There were only 2 entirely silly and pointless apps, namely the simulated beer app, iBeer, and the self-explanatory iFart Mobile.
There’s a surprise in every package
Ocarina, the ancient flute simulation, is a real surprise. Who would have thought an obscure musical instrument would have ranked so high? The app developers are just as interesting — a high-flying crowd of musicians and computer scientists from places like Stanford and Princeton. Could it be that there is still a place for real quality and innovation on the Internet? Happy thought.
Develop for the device
Using the accelerometer seems to increase an app’s chances of success. Most of the top paid apps are accelerometer-intensive, or use other novel or unique iPhone features.
The message here is that successful app developers take advantage of the device’s novel or unique functionality. The iPhone is mobile, it has a touchscreen, it has an accelerometer. Develop for the device! Apps that act as though they’re on a regular desktop computer are likely to be less successful.
Have the right background
It really helps to be an experienced software developer, preferably with a background in Internet games. Most of the companies and individuals who distinguished themselves have a long track record in this market. In some cases, it was just a matter of taking an existing business model and making the logical leap to iPhone apps. In others, the app was the start of the business and in some cases it could also be the end of the road.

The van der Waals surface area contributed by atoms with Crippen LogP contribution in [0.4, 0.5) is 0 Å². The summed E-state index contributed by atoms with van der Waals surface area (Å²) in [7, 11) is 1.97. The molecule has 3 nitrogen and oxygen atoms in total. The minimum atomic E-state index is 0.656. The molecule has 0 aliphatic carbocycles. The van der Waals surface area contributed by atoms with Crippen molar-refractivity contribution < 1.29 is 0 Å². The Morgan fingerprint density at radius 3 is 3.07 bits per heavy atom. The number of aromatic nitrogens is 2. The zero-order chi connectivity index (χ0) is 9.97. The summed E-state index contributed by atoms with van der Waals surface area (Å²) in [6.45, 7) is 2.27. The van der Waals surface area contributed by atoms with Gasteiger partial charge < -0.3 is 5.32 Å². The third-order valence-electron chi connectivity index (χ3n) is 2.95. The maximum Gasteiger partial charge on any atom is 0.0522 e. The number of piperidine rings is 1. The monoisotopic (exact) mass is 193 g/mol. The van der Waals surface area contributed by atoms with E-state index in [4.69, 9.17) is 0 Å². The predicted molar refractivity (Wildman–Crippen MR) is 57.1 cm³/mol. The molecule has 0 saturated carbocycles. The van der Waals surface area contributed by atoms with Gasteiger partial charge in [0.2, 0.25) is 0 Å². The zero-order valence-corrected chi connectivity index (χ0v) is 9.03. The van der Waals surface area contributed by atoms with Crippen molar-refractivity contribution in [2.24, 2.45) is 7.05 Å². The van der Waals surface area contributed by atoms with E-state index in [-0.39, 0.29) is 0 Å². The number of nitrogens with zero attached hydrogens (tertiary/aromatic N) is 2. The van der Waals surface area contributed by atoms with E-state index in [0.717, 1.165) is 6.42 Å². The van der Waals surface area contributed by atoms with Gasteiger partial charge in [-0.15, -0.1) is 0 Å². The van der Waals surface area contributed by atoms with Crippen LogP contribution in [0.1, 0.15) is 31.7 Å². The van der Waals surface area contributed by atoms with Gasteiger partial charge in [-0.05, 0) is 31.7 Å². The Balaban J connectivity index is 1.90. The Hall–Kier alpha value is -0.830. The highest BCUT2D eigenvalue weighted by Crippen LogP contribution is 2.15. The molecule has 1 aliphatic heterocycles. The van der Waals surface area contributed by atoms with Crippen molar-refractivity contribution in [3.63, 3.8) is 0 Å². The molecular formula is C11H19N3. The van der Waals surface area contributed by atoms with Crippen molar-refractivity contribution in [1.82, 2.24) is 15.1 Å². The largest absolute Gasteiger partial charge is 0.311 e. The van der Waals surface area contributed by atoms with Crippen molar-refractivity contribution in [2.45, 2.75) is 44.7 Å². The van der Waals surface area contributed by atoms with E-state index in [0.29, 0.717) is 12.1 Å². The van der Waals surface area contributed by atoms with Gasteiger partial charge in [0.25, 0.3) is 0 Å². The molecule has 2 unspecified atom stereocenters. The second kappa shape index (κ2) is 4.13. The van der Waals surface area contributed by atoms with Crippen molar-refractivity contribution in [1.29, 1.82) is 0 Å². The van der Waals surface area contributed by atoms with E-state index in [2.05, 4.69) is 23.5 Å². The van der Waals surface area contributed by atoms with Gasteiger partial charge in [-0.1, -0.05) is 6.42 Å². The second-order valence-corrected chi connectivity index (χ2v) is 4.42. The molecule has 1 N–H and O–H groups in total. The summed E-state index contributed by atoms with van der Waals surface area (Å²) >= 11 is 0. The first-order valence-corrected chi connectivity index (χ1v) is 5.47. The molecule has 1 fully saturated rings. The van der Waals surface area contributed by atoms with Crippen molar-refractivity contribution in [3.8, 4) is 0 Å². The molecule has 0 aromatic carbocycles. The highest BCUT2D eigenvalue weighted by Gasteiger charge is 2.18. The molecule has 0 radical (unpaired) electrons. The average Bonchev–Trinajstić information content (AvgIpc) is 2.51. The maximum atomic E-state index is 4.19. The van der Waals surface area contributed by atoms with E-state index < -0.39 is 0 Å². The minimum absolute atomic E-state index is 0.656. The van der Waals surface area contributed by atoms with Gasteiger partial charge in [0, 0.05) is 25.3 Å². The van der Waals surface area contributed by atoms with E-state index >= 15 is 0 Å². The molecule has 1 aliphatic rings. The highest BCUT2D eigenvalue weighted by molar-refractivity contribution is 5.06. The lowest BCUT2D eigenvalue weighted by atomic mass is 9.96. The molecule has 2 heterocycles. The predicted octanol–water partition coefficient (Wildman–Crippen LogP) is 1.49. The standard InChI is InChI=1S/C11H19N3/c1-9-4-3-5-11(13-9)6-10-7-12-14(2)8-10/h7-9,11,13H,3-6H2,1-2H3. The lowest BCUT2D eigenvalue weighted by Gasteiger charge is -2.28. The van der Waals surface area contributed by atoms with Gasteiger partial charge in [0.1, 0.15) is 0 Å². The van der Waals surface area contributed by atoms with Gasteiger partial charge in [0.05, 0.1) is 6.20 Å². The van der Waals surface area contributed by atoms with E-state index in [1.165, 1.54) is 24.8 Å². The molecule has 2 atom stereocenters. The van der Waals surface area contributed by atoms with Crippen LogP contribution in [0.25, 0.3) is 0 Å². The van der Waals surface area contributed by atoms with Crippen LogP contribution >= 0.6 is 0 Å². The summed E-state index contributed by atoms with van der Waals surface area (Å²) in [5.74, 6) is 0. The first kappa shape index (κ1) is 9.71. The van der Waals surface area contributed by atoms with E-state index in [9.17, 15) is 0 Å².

Don’t be a one-hit wonder
Four of the top paid apps were orphans or close, with only 1 to 2 apps per developer. Far more common, though, were developers with stables of 3 to 10 apps. Only 1 developer had more than 10 apps. Successful developers leveraged existing products and apps, building on one to create others – but adapting an app to make very similar spin-offs (iBeer, iMilk, iSoda, Magic Wallet), while smart, seems a little too opportunistic. The app developers that have developed several unique, compelling games are far more likely to have multiple successes.
In fact, 3 companies (Freeverse, Pangea Software, Electronic Arts) each had 2 top-twenty apps. All 3 are big or biggish companies, implying that it takes significant resources to product a winning app.
Don’t be too hung up on price